A friend seeking advice contacted me last week. Her cousin from overseas was in town for a brief visit. She wanted him to enjoy a "real Florida" experience.
What would I suggest: Disney World? Ybor City? Clearwater Beach?
"None of the above," I said. "If I had to pick one place that would show Florida at its finest, I would pick the Hillsborough River."
The Hillsborough, which begins in the Green Swamp east of Dade City, flows for 59 miles through Pasco and Hillsborough counties before it reaches the bay in downtown Tampa. It is one of the state's last great wild waterways.
It's got all an archetypal Florida river should have: cypress swamps, hardwood hammocks, pine flatwoods and, of course, plenty of alligators. Indians, conquistadors, soldiers and smugglers have traveled its length.
Rich in history, you might call it Florida's "first river." While historians debate the exact route Spanish explorers took inland, there's no doubt these adventurers landed on the shores of Tampa Bay. I imagine Hernando De Soto had a young lieutenant who eyed the river from the deck of a galleon and wondered where it led. Did he take a longboat and some men and set off into the wilderness?
Five hundred years ago, the banks looked quite different. The ancient cypress trees, some thousands of years old, probably blocked most of the sunlight. The forests were filled with wild cats, bears and howling wolves. It was probably scary and dangerous for these sailors who had been so long at sea.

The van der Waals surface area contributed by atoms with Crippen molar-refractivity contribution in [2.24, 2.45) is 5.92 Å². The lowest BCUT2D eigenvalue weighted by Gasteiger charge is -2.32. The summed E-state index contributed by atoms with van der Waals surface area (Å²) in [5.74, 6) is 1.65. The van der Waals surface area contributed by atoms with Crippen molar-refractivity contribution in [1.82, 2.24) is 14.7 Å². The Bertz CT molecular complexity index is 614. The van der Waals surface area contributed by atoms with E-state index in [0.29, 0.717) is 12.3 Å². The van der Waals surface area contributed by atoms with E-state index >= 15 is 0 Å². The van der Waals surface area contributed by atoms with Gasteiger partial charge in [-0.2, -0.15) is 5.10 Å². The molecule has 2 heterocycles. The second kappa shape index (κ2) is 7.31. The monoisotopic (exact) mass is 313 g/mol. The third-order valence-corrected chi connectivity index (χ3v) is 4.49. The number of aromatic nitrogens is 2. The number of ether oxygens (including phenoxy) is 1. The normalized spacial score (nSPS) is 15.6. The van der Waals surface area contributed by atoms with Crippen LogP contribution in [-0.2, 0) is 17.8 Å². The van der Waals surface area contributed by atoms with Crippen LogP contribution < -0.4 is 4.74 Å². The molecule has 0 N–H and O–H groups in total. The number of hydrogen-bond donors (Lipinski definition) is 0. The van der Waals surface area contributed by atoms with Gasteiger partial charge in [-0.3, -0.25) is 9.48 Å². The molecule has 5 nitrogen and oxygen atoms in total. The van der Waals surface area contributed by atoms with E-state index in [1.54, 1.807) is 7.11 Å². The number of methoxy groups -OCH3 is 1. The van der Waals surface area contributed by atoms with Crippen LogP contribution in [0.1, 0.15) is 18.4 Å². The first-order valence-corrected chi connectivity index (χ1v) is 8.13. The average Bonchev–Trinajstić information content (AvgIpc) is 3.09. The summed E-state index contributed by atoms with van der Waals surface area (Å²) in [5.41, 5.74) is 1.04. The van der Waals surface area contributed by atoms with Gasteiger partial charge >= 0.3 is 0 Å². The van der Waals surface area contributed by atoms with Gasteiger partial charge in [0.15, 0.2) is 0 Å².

After the Spanish came the Seminoles, wandering Creeks from the British territories to the north, and they staked a claim. That was soon challenged by the Americans, who built bridges and forts, only to surrender them to the mosquitoes and snakes.
Eventually, the Indians grew tired of fighting and disappeared to the south, leaving the land and river to loggers, who stripped the old growth forests, changing the landscape forever.
But the river has a way of healing itself, and today, it takes a trained eye to spot the berms that supported the narrow-gauge rail lines that hauled the timber away. The wolves are gone. The bears have moved south and north, away from people.
Every now and again, you still hear tales of a lone panther stalking the river's banks, or of a big bull gator that guards the mouth of an inhospitable stretch known as Seventeen Runs. "The Runs," as the area is called by locals, has dozens of downed trees, a myriad of feeder streams and dead-end creeks, which makes it a favorite hunting ground for large alligators. Big Joe used to frequent this part of the Hillsborough until he got too bold and a state-licensed trapper removed him in the name of public safety.
But for a tourist from England, or any place else that doesn't have large reptiles as residents, even a 6-foot gator is an impressive sight. The Hillsborough River has no shortage of alligators, big and small.
But in general, the river is ideal for beginners, especially the section below Hillsborough River State Park, serviced by an outfitter, Canoe Escape. The river is also a birder's paradise, and you can count on seeing great blue heron, white ibis, osprey and red-shouldered hawks.
My favorite trip, and the one I recommended to my friend and her cousin, is the float from John B. Sargeant Park to Morris Bridge Park. It takes about two hours. No experience necessary.
February is the best month to paddle. There are no bugs, the air is cool and crowds nonexistent.